Huntsville Center ends munitions disposal mission in Iraq

Engineering and Support Center, Huntsville
Published Dec. 2, 2011
At one time, it would have been easy to call Iraq the most dangerous place on Earth. Years of war and slipshod munitions accountability during the Saddam Hussein regime had turned the country into a thicket of unexploded ordnance.

But that danger has ended, thanks to an ordnance disposal program that has now itself ended. Nearly nine years after the U.S. Army requested ordnance support, the Ordnance and Explosives Directorate in the Engineering and Support Center, Huntsville ended its munitions disposal mission in Iraq.

The coalition munitions disposal (CMD) mission was completed Nov. 12, at the direction of the Army. CMD stood up Nov. 21, 2008, replacing the coalition munitions clearance (CMC) mission that had mobile teams conducting ordnance clearance and disposal missions all over Iraq.

“The CMD mission was a static operation, in that all munitions were delivered to a centralized disposal point at forward operating base (FOB) Hammer where the actual disposal occurred,” said Bill Sargent, chief of the International Operations Division. “Complete demobilization from the site was completed Nov. 12, however, the last demolition shot was executed Oct. 24.”

A “shot” is a controlled demolition where explosives are rigged to destroy a parcel of unexploded ordnance.

Preliminary numbers show that 3,731 tons of unserviceable ammunition, 479 tons of enemy remnants of war and 214 tons of munitions belonging to the United Kingdom were destroyed, totaling more than 4,400 tons combined.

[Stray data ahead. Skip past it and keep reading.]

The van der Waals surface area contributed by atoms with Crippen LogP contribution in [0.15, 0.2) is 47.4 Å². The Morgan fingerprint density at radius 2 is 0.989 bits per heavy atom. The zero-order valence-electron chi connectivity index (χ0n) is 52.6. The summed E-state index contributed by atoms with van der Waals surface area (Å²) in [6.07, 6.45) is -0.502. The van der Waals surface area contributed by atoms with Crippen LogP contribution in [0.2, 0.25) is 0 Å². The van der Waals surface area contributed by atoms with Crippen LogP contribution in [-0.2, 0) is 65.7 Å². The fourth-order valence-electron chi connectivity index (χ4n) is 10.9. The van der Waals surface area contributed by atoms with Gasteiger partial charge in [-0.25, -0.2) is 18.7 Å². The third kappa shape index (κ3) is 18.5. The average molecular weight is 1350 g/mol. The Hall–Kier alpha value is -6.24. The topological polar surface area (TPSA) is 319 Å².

Also destroyed in the demolition shots were weapons, other sensitive items, expired drugs, etc.  Munitions disposed of included artillery projectiles, land mines, grenades, rockets, small arms ammunition, some bombs, detonation cord, etc.

“The majority of the munitions and other items disposed of were sent to us by the U.S. Army,” Sargent said. “We also destroyed some explosive items for the U.S. Air Force. When the British Army pulled out of Iraq, their excess ammunition also was sent to FOB Hammer where it was destroyed.”

The munitions disposal mission started in July 2003 as the captured enemy ammunition (CEA) disposal program. The focus of the CEA mission was securing six major captured Iraqi ammunition depots and disposing of ammunition not retained for the future Iraqi Army. The CEA mission evolved into both CMC and the depot operations program in February 2006.

CMC was tasked with the subsurface clearance of previously destroyed ammunition sites in Iraq, with a focus on denying improvised explosive device (IED) capable materiel to a rising insurgency. The depot operations program was tasked with initially standing up and operating two ammunition depots for the newly-formed Iraqi Army. One depot was later closed by the Iraqi Army, and the other became Bayji National Depot.

Under the CMC program, mobile contractor teams moved from site to site, clearing collapsed bunkers and uncovering buried munitions. When the ammunition sites that were a concern under CMC had been cleared and the depot turned over to the Iraqi Army for their own control and operation, the mission changed from a mobile operation to the CMD effort with a centralized collection point for unserviceable U.S. munitions disposal.

During the five years of the CMC program, more than 346,000 tons of explosive remnants of war were destroyed at 51 clearance sites, denying the enemy these hazardous materials for IED that would have caused untold loss of life and property, said Col. Rock Donahue, former director, Multi-National Corps-Iraq, Engineers (C7), at the change of mission ceremony.

At the height of the program, 18 mobile teams were operating in Iraq to support the CMC mission, and local national labor and subcontractors were hired at each of the 51 clearance sites.

“The toll on these honorable men and women performing this inherently dangerous mission was high,” Donahue said. “Forty-three contractor personnel and an untold number of local nationals lost their lives denying the enemy ammunition, ordnance and cache sites.”